As a nation, Americans love to talk about their right to do just about whatever they please. We go where we want to go, say what we want to say, wear what we want to wear—and anyone who contradicts us on this topic is likely to receive an earful. It's only natural to assume that the constitutionally protected freedoms we enjoy at home extend to the workplace as well. Unfortunately, this assumption is frequently wrong.
Employees do enjoy certain legal protections at the workplace, but so do their bosses; and when the needs of the two conflict, the rights of management often take precedence. In this piece, we'll address some of the more common myths about workplace protections (or the lack thereof).
- Myth: Your employer can't fire you without a good reason
The truth is that your boss can fire you for almost any reason. In fact, they don't even need a reason at all. It's called at-will employment—meaning that you remain employed only at the will of your employer. You could be fired because the boss thinks you type too loud, because he doesn't like your taste in music, or because his astrologer advised him to get rid of you.
Exception: a termination may be illegal if it can be shown that the firing is a discriminatory action based on the worker's race, gender, sex, religion, national origin, age, disability, or other protected characteristic.
- Myth: Your employer is required by law to give you advance notice of a layoff
This is not necessarily true either. Many people find this out the hard way when their boss calls them into the office and suddenly breaks the news that they don't have to come to work any more. In general, a last-minute layoff is probably legal.
Exception: certain mass layoffs may require advance notice by law.
- Myth: Your employer can't legally fire you if the employee handbook promises to terminate your employment only for good cause
In a number of states, a promise of this nature in the employee handbook may constitute an “implied contract,” which means that the principle of at-will employment would no longer apply, but Georgia typically does not recognize implied employment contracts. In other words, you might not be able to count on vague promises in your employee handbook to help you in a wrongful termination action.
- Myth: You have First Amendment free speech protections in the workplace
The first amendment protects us from government, but not from private employers, so freedom of speech doesn't necessarily mean freedom from the consequences of that speech. If your boss doesn't appreciate something you've said, he or she can probably give you the boot for it.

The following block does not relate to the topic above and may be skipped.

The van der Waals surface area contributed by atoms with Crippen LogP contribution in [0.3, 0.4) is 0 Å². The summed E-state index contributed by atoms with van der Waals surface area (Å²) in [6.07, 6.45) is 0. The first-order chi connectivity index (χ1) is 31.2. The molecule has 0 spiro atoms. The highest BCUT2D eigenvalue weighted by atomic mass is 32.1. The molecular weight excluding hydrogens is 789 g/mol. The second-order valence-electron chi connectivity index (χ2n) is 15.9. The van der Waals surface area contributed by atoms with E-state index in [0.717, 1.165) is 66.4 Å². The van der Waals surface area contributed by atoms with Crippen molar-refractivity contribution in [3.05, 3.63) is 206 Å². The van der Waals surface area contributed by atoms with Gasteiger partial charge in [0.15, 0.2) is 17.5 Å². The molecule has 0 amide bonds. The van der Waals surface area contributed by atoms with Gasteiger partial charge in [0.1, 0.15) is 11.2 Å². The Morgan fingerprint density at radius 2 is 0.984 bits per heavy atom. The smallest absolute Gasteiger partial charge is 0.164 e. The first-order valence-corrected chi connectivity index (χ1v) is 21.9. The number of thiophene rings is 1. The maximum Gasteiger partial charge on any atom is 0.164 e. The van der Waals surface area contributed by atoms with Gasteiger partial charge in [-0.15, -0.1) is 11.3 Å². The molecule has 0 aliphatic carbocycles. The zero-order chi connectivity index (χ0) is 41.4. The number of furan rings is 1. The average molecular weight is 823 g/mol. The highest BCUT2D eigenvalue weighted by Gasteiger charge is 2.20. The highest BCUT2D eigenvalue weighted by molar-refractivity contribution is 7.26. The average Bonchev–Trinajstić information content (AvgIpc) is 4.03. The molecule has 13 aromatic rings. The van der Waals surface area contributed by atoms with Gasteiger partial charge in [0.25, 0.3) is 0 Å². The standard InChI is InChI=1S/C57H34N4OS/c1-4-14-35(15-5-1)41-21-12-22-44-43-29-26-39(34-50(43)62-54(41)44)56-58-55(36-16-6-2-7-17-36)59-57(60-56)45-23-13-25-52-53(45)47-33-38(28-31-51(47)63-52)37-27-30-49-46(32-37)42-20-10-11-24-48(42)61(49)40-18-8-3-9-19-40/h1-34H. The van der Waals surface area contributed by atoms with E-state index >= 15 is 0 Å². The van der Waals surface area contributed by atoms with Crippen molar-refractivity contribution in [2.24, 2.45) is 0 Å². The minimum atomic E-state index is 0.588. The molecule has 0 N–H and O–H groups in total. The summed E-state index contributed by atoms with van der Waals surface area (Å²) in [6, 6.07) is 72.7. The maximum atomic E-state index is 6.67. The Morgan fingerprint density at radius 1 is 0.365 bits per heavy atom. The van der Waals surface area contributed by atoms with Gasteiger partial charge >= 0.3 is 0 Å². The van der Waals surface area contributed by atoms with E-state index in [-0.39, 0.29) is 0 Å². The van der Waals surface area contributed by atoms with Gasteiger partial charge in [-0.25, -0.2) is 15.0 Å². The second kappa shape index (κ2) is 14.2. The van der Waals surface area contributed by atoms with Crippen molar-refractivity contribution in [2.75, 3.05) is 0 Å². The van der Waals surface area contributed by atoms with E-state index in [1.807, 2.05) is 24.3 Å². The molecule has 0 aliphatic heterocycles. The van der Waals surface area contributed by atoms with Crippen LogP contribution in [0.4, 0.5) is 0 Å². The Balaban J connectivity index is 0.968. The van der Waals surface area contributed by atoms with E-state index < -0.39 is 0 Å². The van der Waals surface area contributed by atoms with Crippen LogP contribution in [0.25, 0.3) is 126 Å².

Government employees do benefit from some legal protections in this area—but even so, the scope of the protection is limited.
Exception: speech relating to union activity, including the potential formation of a union, is legally protected.
- Myth: Your employer is required by law to give you a lunch break
Although some states do require breaks, Georgia has no such law. Contrary to what many believe, there is also no federal law that compels employers to provide lunch breaks (or any breaks at all). Many companies in Georgia do allow workers to take lunch breaks, but doing so is solely at the discretion of the employer. If an employer permits short breaks (20 minutes or less), the employer is required to pay workers normally during these breaks. Employers are not required to pay for breaks of 30 minutes or longer.
Exception: employees who work through their breaks of 30 minutes or longer should be paid for the time and should also be paid overtime if they are exceeding 40 hours each week.
- Myth: Your employer can't legally spy on your internet use while you're on the job
Yes, they can. An “invasion of privacy” lawsuit will not get very far since it will be difficult for an employee to establish legitimate privacy interest in information stored on an employer-owned computer, including emails, instant messaging, and even texts on an employer-owned device.
Exception: there are certain areas of the workplace (like a bathroom or changing room) where employees have a reasonable expectation and where that privacy should not be invaded.
- Myth: Your boss' bullying behavior constitutes an illegal “hostile workplace”
This is not usually the case. There's no law that prohibits a boss or supervisor from being mean, rude, offensive, condescending, demeaning, or even vulgar.
Exception: Your boss cannot sexually harass you and cannot harass or bully you on the basis of any other protected characteristic (i.e., race, religion, national origin, gender, age, disability, or pregnancy, for example).